In May 2021, we presented data from a non-human primate study of AXO-Lenti-PD designed to evaluate the impact of (i) changes to suspension-based manufacturing process material, (ii) increased volume and flow rate during simultaneous bilateral infusions, and (iii) use of a new stereotactic frame. This study found no evidence for neuropathology changes associated with the new administration procedure. Biodistribution was limited to the area of infusion with no expression detected in distal brain regions or peripheral organs or shedding matrices. Furthermore, no differences in immunological profile were observed using the early-stage suspension process-produced AXO-Lenti-PD material versus adherent process-produced material. These toxicology results support the planned clinical development plan for ongoing dose, procedure, and administration systems evaluations.
SUNRISE-PD Phase 2 Clinical Trial of AXO-Lenti-PD
In the fourth quarter of calendar year 2018, we initiated the Phase 2 clinical trial of the SUNRISE-PD study in the U.K. Additionally, we have filed a Clinical Trial Application to support local enrollment in France.
25


The design of the SUNRISE-PD study is an open label dose-escalation portion studying multiple dose levels. Once the optimal dose has been determined in the dose-escalation study, a sham-controlled study will be conducted with patients randomized either to an active group receiving the optimal dose as determined in the SUNRISE-PD study, or a control group undergoing an imitation "sham" surgical procedure. We are working closely with our manufacturing partner for AXO-Lenti-PD, Oxford Biomedica, to develop a reliable suspension-based manufacturing process. Manufacturing of several GMP batches using a revised suspension-based process has been ongoing at Oxford Biomedica with a goal of generating material for use in future clinical trials. Two GMP batches have been manufactured using an updated suspension-based process and have now completed fill and finish. We are awaiting final testing of these batches to support certification of at least one batch for use as clinical trial material by a Qualified Person in the fourth calendar quarter of 2021. Pending review and approval of an amendment to our IMPD filing with the MHRA in the U.K. that we plan to file in the fourth calendar quarter of 2021, we expect to resume enrollment of patients in the AXO-Lenti-PD clinical program in 2022.
The sham-controlled study will evaluate the safety and tolerability of AXO-Lenti-PD as well as assessing efficacy using clinical measures of motor function, patient diaries and biomarkers. We expect the primary endpoint of the double-blind, randomized, sham-controlled study to be assessed at a regulatory appropriate timepoint and, in addition to the safety assessment, efficacy evaluations may include data from Hauser patient diaries, the UPDRS Part III and Part II "OFF" scores and other efficacy measures being assessed in the study.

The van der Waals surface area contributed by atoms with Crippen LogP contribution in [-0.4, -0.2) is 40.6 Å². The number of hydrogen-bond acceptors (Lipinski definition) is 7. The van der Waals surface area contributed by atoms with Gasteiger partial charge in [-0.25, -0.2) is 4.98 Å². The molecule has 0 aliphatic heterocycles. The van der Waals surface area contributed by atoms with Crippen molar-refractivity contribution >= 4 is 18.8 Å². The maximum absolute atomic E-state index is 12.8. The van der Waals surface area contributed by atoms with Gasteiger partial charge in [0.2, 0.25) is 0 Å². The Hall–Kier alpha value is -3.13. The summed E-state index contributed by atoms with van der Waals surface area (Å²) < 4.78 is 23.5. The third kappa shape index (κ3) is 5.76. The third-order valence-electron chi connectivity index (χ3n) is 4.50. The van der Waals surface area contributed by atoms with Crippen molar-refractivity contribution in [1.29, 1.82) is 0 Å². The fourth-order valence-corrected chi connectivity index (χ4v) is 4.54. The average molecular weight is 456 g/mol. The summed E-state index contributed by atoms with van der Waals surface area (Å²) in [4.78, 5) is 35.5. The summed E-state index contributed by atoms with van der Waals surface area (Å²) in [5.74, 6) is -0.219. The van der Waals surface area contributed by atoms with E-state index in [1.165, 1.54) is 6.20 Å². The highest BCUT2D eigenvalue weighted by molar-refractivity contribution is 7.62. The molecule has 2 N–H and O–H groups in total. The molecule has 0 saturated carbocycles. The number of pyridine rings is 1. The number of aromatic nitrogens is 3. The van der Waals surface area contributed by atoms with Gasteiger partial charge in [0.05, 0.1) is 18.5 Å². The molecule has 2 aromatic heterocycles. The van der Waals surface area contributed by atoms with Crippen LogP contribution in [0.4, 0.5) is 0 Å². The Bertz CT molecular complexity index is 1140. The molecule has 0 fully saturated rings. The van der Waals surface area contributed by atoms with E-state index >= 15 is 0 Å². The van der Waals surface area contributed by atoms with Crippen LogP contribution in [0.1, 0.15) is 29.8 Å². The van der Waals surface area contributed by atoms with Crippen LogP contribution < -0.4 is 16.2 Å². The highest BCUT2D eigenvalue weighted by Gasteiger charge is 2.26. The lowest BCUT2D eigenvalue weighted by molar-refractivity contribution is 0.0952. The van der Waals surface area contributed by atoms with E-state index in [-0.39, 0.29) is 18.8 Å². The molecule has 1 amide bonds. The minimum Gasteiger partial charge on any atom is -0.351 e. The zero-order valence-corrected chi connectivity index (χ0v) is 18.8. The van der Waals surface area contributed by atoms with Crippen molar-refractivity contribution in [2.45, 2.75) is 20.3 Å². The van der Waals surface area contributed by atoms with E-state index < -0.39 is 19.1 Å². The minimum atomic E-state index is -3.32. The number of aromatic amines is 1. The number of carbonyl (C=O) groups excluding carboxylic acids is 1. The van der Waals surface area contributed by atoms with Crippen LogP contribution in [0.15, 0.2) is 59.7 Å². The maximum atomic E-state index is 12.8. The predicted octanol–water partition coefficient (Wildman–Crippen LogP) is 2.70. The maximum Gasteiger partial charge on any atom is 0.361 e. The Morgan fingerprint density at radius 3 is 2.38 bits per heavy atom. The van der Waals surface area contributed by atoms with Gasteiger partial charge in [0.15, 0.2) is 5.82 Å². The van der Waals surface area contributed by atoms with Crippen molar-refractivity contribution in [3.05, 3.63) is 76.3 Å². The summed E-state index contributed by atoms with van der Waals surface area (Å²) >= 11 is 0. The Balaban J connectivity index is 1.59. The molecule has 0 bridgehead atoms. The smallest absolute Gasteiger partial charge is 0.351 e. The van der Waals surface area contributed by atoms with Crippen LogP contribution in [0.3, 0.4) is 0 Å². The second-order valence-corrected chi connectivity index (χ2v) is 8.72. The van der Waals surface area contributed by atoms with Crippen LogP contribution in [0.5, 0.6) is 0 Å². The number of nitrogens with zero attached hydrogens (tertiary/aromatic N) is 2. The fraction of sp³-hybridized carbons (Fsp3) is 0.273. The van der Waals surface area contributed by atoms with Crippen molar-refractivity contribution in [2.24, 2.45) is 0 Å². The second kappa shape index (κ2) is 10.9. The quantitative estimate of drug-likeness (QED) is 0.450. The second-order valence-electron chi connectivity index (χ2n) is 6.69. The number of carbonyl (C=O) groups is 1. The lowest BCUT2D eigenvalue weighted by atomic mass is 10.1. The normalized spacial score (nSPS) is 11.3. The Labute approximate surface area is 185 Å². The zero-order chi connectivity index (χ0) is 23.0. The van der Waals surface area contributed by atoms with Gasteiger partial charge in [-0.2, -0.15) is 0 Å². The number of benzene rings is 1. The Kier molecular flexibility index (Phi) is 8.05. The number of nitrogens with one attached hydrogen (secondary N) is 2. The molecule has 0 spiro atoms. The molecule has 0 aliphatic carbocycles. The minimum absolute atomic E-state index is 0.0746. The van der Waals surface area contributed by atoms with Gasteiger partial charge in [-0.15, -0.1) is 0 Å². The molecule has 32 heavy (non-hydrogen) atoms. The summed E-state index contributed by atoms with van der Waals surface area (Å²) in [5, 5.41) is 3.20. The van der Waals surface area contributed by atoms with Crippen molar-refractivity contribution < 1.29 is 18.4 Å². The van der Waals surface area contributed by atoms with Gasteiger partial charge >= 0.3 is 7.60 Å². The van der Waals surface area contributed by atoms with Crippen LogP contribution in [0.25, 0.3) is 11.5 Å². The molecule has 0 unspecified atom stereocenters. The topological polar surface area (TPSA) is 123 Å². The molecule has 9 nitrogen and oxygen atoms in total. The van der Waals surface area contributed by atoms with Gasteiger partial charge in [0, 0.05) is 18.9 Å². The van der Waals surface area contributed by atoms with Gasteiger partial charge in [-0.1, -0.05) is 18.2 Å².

In January 2020, we reported 12-month data from Cohort 1 in the open-label, dose-escalation SUNRISE-PD Phase 2 study. AXO-Lenti-PD was observed to be generally well tolerated, with no serious adverse events attributable to the gene therapy. At month 12, the patients experienced an average improvement from baseline in UPDRS III (motor) score, in the state "OFF" levodopa therapy, of 22 points, representing an average improvement of 37% from baseline. Individual patient improvements from baseline at 12 months of 20 points and 24 points were observed (from 58 to 38 and from 60 to 36, respectively). Previously, at six months post-dosing, these patients demonstrated an average 17-point change from baseline, or 29% improvement, on the same scale. Only one of two patients in Cohort 1 was able to record a Hauser diary. Improvements were observed across various diary measures from baseline to 12 months for the single patient. The Parkinson's Disease Questionnaire-39 score index, a well-validated quality of life measure in Parkinson’s disease, demonstrated an average 15-point change from baseline for the patients in Cohort 1, or 30% improvement from baseline to 12 months. In addition, the patients experienced an average improvement of approximately 13 points from baseline on the UPDRS Part II (activities of daily living) "OFF" score at 12 months post-dosing, representing an average improvement of 44% from baseline, and an average improvement of 3 points from baseline on the UPDRS Part IV (complications of therapy) "OFF" score at six months post-dosing. The 12-month timepoint is considered an important timeframe for assessment of therapeutic response, differentiation from sham/placebo effect, and durability of gene therapy in Parkinson’s disease.